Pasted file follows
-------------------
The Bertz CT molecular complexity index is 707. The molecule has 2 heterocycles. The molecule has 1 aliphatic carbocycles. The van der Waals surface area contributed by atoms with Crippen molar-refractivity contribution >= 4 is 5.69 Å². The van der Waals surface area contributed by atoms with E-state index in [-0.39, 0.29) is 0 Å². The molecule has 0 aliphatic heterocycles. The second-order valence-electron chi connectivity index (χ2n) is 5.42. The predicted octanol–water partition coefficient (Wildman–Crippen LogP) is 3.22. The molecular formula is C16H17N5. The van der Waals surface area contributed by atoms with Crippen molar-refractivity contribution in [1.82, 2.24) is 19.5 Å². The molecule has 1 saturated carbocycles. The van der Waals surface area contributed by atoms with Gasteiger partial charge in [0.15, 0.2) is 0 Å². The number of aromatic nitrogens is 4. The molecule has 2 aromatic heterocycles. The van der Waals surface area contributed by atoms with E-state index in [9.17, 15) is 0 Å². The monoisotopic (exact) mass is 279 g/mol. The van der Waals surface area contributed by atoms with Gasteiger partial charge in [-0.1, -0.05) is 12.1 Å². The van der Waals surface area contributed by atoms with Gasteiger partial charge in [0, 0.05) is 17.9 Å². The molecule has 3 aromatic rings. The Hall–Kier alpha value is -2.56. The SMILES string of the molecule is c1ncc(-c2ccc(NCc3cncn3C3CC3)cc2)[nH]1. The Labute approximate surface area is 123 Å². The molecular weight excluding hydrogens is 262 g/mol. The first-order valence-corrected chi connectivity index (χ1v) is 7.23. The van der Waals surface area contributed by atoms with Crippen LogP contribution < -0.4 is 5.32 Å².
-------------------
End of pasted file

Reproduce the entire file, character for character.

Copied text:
The Bertz CT molecular complexity index is 707. The molecule has 2 heterocycles. The molecule has 1 aliphatic carbocycles. The van der Waals surface area contributed by atoms with Crippen molar-refractivity contribution >= 4 is 5.69 Å². The van der Waals surface area contributed by atoms with E-state index in [-0.39, 0.29) is 0 Å². The molecule has 0 aliphatic heterocycles. The second-order valence-electron chi connectivity index (χ2n) is 5.42. The predicted octanol–water partition coefficient (Wildman–Crippen LogP) is 3.22. The molecular formula is C16H17N5. The van der Waals surface area contributed by atoms with Crippen molar-refractivity contribution in [1.82, 2.24) is 19.5 Å². The molecule has 1 saturated carbocycles. The van der Waals surface area contributed by atoms with Gasteiger partial charge in [0.15, 0.2) is 0 Å². The number of aromatic nitrogens is 4. The molecule has 2 aromatic heterocycles. The van der Waals surface area contributed by atoms with E-state index in [9.17, 15) is 0 Å². The monoisotopic (exact) mass is 279 g/mol. The van der Waals surface area contributed by atoms with Gasteiger partial charge in [-0.1, -0.05) is 12.1 Å². The van der Waals surface area contributed by atoms with Gasteiger partial charge in [0, 0.05) is 17.9 Å². The molecule has 3 aromatic rings. The Hall–Kier alpha value is -2.56. The SMILES string of the molecule is c1ncc(-c2ccc(NCc3cncn3C3CC3)cc2)[nH]1. The Labute approximate surface area is 123 Å². The molecular weight excluding hydrogens is 262 g/mol. The first-order valence-corrected chi connectivity index (χ1v) is 7.23. The van der Waals surface area contributed by atoms with Crippen LogP contribution < -0.4 is 5.32 Å².